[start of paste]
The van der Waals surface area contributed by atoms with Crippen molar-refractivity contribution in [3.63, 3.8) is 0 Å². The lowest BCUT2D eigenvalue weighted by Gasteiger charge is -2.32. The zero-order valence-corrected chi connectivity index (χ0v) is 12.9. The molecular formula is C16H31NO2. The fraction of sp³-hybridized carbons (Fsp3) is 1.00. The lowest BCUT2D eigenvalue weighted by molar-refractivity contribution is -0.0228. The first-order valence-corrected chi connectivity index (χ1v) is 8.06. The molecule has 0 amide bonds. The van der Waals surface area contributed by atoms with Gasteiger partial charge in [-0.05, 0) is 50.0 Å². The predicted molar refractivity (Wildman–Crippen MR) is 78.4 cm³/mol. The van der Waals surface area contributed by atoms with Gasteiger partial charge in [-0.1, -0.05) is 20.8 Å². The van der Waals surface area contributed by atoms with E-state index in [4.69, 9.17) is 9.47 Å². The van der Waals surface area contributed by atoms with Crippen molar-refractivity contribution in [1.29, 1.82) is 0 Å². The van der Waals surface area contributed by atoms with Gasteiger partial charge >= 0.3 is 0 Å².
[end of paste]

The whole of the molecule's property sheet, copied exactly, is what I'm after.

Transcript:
The van der Waals surface area contributed by atoms with Crippen molar-refractivity contribution in [3.63, 3.8) is 0 Å². The lowest BCUT2D eigenvalue weighted by Gasteiger charge is -2.32. The zero-order valence-corrected chi connectivity index (χ0v) is 12.9. The molecular formula is C16H31NO2. The fraction of sp³-hybridized carbons (Fsp3) is 1.00. The lowest BCUT2D eigenvalue weighted by molar-refractivity contribution is -0.0228. The first-order valence-corrected chi connectivity index (χ1v) is 8.06. The molecule has 0 amide bonds. The van der Waals surface area contributed by atoms with Gasteiger partial charge in [-0.05, 0) is 50.0 Å². The predicted molar refractivity (Wildman–Crippen MR) is 78.4 cm³/mol. The van der Waals surface area contributed by atoms with Gasteiger partial charge in [-0.1, -0.05) is 20.8 Å². The van der Waals surface area contributed by atoms with E-state index in [4.69, 9.17) is 9.47 Å². The van der Waals surface area contributed by atoms with Crippen molar-refractivity contribution in [1.29, 1.82) is 0 Å². The van der Waals surface area contributed by atoms with Gasteiger partial charge >= 0.3 is 0 Å².